Cyber Security KidsChildren often find interesting friends and information on the Internet. Unfortunately, scam artists and hackers understand that children are easy marks. Kids spend hours on their phones and surfing online without thinking about security risks. The possible results of revealing information include compromising home and business security and kids’ personal safety. Back-to-school time is an ideal opportunity for parents to talk to their kids about cyber security.

Business Risks of Children’s Vulnerability
Business risks of unsecured passwords and computers at home include deleting files and programs, unintentionally visiting malicious websites and encountering phishing or social engineering schemes. Talking to your children about security should include the following:

• Explain how con artists can trick even adults into revealing information that could result in viruses or identity theft.
•Help children understand that child predators often pretend to be kids.
• Set boundaries appropriate to each child’s age, maturity and knowledge.
• Discuss the risks of sharing information with strangers, which includes seemingly innocuous details about family vacations, extracurricular plans or family outings.
• Partition computers into separate accounts so that kids have their own dedicated settings.

Cyber Security Awareness Begins at Home
Deficiencies in home computer security are serious threats to businesses, so your kids could disrupt your business at work. Possible threats include:
• Children disclosing information that can be used for spear phishing attacks.
• Viruses and malware on smartphones, laptops and tablets easily crossing security barriers at the office to infect company computers.
• Kids talking about sensitive or proprietary information while bragging about their parents.
• Harried parents failing to close websites or protect their Internet sessions when children fight or get injured, leaving their computers unprotected.

How to Talk to Your Kids About Cyber Security
Keeping communications open goes a long way to minimizing risks. Explain that anyone can make a mistake—even trained adults—so kids should never fear reprisals for discussing their problems. If your kids accidentally reveal information online or discover a questionable contact, they should bring the matter to your attention. Teach kids never to reveal personal information, including addresses and extracurricular activities. Other tips for your children include:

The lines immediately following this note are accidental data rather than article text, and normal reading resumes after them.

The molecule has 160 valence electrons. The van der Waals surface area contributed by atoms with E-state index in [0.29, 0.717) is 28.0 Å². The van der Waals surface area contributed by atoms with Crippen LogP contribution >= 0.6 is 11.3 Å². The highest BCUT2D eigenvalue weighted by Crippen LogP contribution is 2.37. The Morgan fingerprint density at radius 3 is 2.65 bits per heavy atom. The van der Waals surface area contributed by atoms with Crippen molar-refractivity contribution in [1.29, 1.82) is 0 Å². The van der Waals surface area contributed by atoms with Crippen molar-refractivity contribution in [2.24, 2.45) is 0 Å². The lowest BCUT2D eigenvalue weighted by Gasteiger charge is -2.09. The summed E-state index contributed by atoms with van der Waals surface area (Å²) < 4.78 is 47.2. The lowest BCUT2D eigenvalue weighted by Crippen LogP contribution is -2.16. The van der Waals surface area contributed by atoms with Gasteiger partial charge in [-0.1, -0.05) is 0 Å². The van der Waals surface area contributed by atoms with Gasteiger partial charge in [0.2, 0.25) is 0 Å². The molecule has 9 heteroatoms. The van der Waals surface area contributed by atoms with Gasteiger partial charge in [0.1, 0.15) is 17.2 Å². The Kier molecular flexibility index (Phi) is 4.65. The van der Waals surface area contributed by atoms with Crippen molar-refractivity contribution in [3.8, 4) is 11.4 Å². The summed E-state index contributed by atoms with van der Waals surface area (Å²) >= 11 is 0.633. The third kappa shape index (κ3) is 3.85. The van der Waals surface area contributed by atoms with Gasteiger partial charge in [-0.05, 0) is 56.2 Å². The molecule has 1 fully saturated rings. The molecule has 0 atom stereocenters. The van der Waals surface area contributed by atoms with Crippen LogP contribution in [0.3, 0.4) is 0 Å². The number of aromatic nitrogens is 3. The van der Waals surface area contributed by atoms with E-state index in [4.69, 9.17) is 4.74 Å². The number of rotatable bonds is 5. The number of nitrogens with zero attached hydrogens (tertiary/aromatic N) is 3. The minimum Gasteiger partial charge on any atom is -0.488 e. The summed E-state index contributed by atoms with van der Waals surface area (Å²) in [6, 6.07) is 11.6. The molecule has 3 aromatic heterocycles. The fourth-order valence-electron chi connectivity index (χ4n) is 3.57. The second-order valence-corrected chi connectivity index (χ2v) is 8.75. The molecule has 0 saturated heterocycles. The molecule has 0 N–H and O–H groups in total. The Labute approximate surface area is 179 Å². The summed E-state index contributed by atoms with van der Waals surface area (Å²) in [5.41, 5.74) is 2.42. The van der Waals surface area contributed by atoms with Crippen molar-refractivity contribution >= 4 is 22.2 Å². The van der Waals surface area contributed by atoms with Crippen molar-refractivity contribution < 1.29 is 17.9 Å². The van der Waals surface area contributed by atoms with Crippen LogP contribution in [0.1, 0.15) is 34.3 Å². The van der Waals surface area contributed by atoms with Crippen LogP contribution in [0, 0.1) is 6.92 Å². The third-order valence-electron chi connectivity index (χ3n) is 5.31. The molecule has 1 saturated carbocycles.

• Ignore messages from people whom you don’t know.
• Never post your phone number on the Internet.
• Don’t provide financial or personal information.
• Ask trusted adults before downloading anything from the Internet.
• Avoid clicking on links, programs and videos unless they come from a trusted source.
• Don’t play games that require personal information to open an account.
• Beware of free offers.

Kids are amazingly talented at ferreting out information about their parents’ passwords and Web behavior and getting around parental controls. Companies should remind their employees with children that most security risks happen because of internal carelessness. Companies might consider offering a customized training course for their employees to address the security vulnerabilities caused by children using company or home-based computers. We at Global Learning Systems offer excellent training services for all types of customized training needs.

Of course, you also need to set limits, use parental controls and supervise what your kids do online. Surf the Web with your kids to find out what they’re doing, and show them examples of questionable sites and messages. Explain that talking to a trusted adult is essential when problems occur. Awareness training begins with parents and extends throughout the family.
Children need rules, and you should regularly update security discussions to include topics like sexting, sending sexually explicit photos and discussing sexual issues with strangers. Internal threats are a major cause of security risks, and your children could be easy targets unless you educate them about the dangers lurking in cyberspace.